The Religious Reuse of Roman Structures in Anglo-Saxon England
By Tyler Bell
PhD Dissertation, University of Oxford, 2001
Abstract: This thesis examines the post-Roman and Anglo-Saxon religious reuse of Roman structures in an attempt to establish a framework around which the study of sites involving the coincidence of Roman buildings and early-medieval religious activity may be pursued. In particular, the study examines burials associated with Roman structures, and churches on or near Roman buildings, to demonstrate that the physical remains of Roman structures had a significant impact on the religious landscape of Anglo-Saxon England despite the apparent discontinuity between many Roman and early-medieval landscapes.
The thesis introduces a great number of sites that are otherwise obscure, and re-examines the subject based on an expanded corpus of evidence. It attempts to embrace and re-assess the corpus of sites showing the Anglo-Saxon religious reuse of Roman buildings as a whole, rather than reinforce traditional interpretations through a comparative study of the new material against the traditional canon. For this reason, those sites which have tended to feature prominently in discussions of continuity and/or the religious reuse of Roman structures – such as Rivenhall, Winchester, and Barton Court Farm – are accorded an equiparant place within the study, rather than being held as the standard against which other sites of this nature must be measured. The study embraces the reuse of all types of Roman structure, such as villas, mausolea, towns and forts, but concentrates primarily on the evidence that exists in the countryside, outside urban Roman Britain. It is not the aim of this thesis to reassess exclusively the earliest reuse of Roman towns, but rather examine towns within the context of the study as a whole.
The study first examines the non-archaeological evidence for the existence of Roman structures in AngloSaxon England. Place-name elements including ceastre, stān, and hwit demonstrate the Anglo-Saxon awareness of their Roman physical heritage. The relationship of The Ruin to the site at Bath is closely examined, and the use of enta geweorc (‘the work of giants’), an Anglo-Saxon phrase commonly used to convey antiquity and describe Roman remains, is discussed. Archaeological parallels in Gaul and Rome are explored, and written accounts, particularly the writings of Sidonius Apollinaris and Constantius of Lyons’ The Life of St Germanus of Auxerre, are studied to present a complete framework into which the evidence in the subsequent chapters is placed.
The study shows that the practice of interring the dead into Roman structures occurred between the fifth and eighth centuries, but peaked at the beginning of the seventh, with comparatively few sites at the extreme end of the date range. The discussion is based on the evidence of 116 sites associated with Roman structures, but it is very apparent that this number is only a fragment of the whole because many inhumations are often mistakenly identified as Roman, even when the stratigraphy demonstrates that burial occurred after the ruin of the villa, as is often the case. The placement of the bodies shows a conscious reuse of the ruinous architecture, rather than suggesting interment was made haphazardly on the site: frequently the body is placed either centrally within a room, or is in contact with some part of the Roman fabric. Some examples suggest that there may have been a preference for apsidal rooms for this purpose.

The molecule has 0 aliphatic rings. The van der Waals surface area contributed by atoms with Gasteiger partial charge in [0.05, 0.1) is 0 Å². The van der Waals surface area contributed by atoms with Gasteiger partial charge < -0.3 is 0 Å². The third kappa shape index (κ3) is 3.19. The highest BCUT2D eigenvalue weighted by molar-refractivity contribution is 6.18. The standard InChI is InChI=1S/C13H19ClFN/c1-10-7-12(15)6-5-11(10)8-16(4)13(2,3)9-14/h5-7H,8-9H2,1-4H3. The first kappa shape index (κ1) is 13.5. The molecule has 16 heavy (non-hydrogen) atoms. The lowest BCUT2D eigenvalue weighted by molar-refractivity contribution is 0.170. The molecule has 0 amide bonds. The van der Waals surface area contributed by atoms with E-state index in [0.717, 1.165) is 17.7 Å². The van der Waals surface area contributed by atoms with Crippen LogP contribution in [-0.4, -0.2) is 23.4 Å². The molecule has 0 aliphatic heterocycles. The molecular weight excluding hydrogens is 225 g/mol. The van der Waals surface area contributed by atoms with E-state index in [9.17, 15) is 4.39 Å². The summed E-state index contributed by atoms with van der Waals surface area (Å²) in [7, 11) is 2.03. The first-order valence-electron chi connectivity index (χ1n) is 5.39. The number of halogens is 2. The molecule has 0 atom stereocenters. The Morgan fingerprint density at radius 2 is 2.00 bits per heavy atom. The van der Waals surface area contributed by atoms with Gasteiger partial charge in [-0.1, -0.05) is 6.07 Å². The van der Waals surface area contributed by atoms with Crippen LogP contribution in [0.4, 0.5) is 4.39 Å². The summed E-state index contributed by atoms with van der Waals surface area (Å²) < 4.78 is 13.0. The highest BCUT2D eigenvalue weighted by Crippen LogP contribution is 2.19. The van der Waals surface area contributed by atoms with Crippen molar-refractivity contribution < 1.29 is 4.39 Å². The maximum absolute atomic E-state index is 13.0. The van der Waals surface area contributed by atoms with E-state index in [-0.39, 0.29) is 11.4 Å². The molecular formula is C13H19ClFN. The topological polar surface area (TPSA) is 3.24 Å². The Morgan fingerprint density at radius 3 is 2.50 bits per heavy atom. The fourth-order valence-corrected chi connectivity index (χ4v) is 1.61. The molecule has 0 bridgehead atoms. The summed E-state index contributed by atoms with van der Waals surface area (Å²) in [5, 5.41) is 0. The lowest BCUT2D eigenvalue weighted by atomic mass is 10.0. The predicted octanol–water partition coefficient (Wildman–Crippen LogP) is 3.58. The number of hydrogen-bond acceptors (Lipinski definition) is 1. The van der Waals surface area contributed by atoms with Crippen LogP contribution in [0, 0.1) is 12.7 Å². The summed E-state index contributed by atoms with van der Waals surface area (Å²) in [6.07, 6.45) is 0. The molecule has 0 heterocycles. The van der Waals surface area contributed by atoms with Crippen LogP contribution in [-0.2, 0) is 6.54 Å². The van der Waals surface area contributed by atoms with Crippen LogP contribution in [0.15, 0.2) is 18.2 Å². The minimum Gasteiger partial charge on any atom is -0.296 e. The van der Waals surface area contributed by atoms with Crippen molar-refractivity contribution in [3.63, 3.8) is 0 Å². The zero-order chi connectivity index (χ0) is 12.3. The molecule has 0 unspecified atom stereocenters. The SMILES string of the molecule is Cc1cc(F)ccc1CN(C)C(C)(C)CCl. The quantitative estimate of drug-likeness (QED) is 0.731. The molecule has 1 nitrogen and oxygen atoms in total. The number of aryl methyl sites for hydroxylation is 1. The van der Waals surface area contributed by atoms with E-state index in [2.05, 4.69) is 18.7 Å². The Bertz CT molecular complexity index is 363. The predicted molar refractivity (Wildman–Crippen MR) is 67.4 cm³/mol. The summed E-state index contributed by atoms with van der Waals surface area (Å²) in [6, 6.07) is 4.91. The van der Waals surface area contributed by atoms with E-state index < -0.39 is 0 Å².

The examination of churches associated with Roman buildings reveals that Roman structures were chosen for the sites of churches from the earliest Christian period into the tenth century, and probably even later. There is no indication that specifically high-status churches reused Roman buildings, as the status of those within the corpus varies widely from small chapels to royal minsters. Several models are suggested for the origin and development of these sites, including a refinement of the so-called ‘proprietary model’. Placing the data into a wider landscape context introduces potential avenues of further exploration of the subject using GIS (Geographic Information Systems). All types of Roman buildings were used as the site of churches, although there appears to be a tendency not to reuse Roman temples.
The study concludes that there are a number of diverse causes underlying the religious reuse of Roman buildings, each not necessarily exclusive of the other, and that the study of these sites can further any investigation into the development of the ecclesiastical topography of England, and the eventual development of the parochial landscape.